Rendez-vous at Hartmannswillerkopf

  • The Hartmannswillerkopf

    The Hartmannswillerkopf

    © ADT Haut-Rhin/Jacques Louis Delpal

  • Hartmannswillerkopf Military Cemetery

    Hartmannswillerkopf Military Cemetery

    © ADT Haut-Rhin/Jacques Louis Delpal

  • Le sommet du HWK

    Le sommet du HWK

    © ADT Haut-Rhin/Jacques Louis Delpal

Rendez-vous at Hartmannswillerkopf wattwiller 68700 fr

The Hartmannswillerkopf, given the abbreviation "HWK" by the German command, is a pyramid-shaped rocky outcrop that overlooks the south of the Plain of Alsace. In 1915, French infantrymen nicknamed it the "Vieil-Armand" and then described it as a "man-eater" or the "Mountain of Death". At a maximum height of 956 metres, its strategic position was at stake during fierce fighting between 26th December 1914 and 9th January 1945. During this period, as attack and counterattack followed one after the other, the summit changed hands eight times. The most illustrious regiments took part, including the famous 152nd IR, known by soldiers as the "15-2", and lost half their men in just a few days of fighting. As for heavy bombardments, 250,000 shells were fired by French artillery on 21st December 1915 alone. The bombardments gradually transformed the forest into a lunar landscape. 

Estimated losses suggest a figure of 25,000 deaths on both sides, which made the generals all the more determined to conquer this peak: for Joffre, "the Hartmann must be recaptured".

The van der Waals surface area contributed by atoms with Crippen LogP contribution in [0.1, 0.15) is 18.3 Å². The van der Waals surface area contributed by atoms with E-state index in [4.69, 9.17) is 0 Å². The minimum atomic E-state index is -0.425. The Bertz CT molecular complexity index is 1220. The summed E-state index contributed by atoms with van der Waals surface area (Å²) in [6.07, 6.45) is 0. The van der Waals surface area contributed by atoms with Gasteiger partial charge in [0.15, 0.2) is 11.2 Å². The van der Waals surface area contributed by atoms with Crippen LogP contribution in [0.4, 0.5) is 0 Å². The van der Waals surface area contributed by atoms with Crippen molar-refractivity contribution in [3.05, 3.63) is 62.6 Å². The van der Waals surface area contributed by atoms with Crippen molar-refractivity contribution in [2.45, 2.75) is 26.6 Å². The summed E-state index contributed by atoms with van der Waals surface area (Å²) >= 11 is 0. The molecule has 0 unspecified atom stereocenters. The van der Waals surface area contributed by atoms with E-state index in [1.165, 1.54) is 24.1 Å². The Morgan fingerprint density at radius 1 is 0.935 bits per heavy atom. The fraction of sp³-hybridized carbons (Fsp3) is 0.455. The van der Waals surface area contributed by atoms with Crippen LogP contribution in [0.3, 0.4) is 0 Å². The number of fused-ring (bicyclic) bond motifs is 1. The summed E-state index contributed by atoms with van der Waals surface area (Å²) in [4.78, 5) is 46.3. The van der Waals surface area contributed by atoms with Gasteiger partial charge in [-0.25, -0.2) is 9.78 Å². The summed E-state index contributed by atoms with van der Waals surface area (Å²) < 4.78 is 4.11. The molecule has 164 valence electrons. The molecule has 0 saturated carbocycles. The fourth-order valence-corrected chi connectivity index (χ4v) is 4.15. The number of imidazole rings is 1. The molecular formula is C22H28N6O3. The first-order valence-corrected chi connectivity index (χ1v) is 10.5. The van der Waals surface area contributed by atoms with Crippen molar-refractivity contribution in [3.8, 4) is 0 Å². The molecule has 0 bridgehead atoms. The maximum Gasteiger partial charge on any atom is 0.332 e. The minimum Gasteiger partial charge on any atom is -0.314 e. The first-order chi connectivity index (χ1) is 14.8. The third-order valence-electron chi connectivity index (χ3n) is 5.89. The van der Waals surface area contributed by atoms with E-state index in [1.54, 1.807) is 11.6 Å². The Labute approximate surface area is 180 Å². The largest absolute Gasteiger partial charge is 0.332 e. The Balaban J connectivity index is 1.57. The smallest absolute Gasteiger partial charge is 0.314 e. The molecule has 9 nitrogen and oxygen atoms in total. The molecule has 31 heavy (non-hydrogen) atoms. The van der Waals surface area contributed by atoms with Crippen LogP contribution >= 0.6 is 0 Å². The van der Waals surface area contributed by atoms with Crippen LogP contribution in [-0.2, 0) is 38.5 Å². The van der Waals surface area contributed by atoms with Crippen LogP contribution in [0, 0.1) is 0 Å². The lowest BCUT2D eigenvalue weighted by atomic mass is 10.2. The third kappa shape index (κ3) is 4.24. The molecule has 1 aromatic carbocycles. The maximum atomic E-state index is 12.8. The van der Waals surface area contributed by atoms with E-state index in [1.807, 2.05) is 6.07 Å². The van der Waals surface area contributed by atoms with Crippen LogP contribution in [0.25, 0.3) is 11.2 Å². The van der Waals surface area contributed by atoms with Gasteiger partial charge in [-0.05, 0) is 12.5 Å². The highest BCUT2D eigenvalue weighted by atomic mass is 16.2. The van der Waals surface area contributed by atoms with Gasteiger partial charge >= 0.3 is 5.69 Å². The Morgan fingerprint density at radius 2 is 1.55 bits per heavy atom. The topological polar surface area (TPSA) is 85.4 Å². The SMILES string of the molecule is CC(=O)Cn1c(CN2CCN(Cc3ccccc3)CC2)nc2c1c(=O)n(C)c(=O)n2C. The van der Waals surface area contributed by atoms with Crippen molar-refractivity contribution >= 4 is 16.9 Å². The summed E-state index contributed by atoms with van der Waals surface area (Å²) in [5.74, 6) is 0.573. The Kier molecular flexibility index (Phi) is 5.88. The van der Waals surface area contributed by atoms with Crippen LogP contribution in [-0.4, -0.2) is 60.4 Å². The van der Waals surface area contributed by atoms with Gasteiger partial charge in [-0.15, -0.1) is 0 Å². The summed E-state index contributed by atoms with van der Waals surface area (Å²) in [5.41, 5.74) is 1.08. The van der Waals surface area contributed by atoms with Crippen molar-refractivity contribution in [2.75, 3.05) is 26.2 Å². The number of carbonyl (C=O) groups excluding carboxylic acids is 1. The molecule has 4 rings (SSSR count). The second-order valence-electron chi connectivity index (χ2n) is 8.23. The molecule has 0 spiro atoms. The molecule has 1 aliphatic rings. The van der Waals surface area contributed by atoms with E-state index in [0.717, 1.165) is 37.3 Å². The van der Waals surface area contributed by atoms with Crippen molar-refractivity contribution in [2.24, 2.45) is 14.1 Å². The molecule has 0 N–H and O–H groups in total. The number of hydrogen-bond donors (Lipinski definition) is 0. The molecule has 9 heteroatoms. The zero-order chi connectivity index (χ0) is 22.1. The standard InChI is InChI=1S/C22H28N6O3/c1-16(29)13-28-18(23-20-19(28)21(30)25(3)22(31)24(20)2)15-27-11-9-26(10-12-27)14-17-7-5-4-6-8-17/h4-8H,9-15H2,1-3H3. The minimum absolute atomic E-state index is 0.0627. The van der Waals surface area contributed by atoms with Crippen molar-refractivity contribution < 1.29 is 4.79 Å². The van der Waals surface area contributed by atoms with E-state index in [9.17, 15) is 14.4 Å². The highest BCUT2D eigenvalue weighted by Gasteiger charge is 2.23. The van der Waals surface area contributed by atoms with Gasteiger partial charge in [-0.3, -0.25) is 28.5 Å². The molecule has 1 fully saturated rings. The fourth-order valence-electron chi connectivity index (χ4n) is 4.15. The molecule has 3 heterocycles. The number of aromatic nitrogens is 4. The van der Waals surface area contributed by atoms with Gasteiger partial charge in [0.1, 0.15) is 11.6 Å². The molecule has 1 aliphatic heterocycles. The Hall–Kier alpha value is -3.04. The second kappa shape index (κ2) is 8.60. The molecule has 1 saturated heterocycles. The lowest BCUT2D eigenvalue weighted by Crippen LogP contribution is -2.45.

"I will keep watch over the Rhine", the German General Gaede replied.

The facilities, gun emplacements, tunnels and underground shelters that were set up to house men and ammunition were the most imposing in the Vosges Mountains. Among the 6,000 shelters built, half of them are still visible, marking a 90-kilometre route of trenches.

The "Hartmannswillerkopf 14-18" National Monument is one of the four national monuments to the First World War in France.

A work of the architect Robert Danis and the sculptor Antoine Bourdelle this uniquely original monument was inaugurated in 1932 by the President of France, Albert Lebrun. 

The German Military Cemetery in Cernay, located at the foot of the Hartmannswillerkopf, was renovated between 1979 and 1983, and has some tombs that date from the 19th century. It contains the majority of the tombs of German prisoners from the various fronts who were interned in French camps. 7,085 German victims of the First World War were laid to rest there.



Office de Tourisme de Cernay et de la Région du Vieil Armand
1 rue Latouche
68700 Cernay
Tel:+33 (0)3 89 75 50 35

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